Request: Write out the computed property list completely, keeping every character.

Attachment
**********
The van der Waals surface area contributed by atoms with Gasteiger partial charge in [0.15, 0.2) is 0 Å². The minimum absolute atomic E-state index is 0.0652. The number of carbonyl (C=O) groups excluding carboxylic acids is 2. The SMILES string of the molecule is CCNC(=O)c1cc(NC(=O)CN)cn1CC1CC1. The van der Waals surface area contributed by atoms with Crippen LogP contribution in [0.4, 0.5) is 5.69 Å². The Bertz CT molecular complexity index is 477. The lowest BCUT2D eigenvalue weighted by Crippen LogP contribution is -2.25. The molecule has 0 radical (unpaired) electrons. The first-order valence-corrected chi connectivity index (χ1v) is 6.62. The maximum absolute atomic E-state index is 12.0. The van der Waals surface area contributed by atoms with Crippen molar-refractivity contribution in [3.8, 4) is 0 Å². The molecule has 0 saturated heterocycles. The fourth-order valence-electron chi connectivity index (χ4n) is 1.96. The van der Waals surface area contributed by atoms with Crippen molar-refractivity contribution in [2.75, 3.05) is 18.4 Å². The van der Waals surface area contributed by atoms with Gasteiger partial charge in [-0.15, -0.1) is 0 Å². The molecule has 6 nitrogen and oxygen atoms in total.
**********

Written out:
The van der Waals surface area contributed by atoms with Gasteiger partial charge in [0.15, 0.2) is 0 Å². The minimum absolute atomic E-state index is 0.0652. The number of carbonyl (C=O) groups excluding carboxylic acids is 2. The SMILES string of the molecule is CCNC(=O)c1cc(NC(=O)CN)cn1CC1CC1. The van der Waals surface area contributed by atoms with Crippen LogP contribution in [0.4, 0.5) is 5.69 Å². The Bertz CT molecular complexity index is 477. The lowest BCUT2D eigenvalue weighted by Crippen LogP contribution is -2.25. The molecule has 0 radical (unpaired) electrons. The first-order valence-corrected chi connectivity index (χ1v) is 6.62. The maximum absolute atomic E-state index is 12.0. The van der Waals surface area contributed by atoms with Crippen molar-refractivity contribution in [3.8, 4) is 0 Å². The molecule has 0 saturated heterocycles. The fourth-order valence-electron chi connectivity index (χ4n) is 1.96. The van der Waals surface area contributed by atoms with Crippen molar-refractivity contribution in [2.75, 3.05) is 18.4 Å². The van der Waals surface area contributed by atoms with Gasteiger partial charge in [-0.15, -0.1) is 0 Å². The molecule has 6 nitrogen and oxygen atoms in total.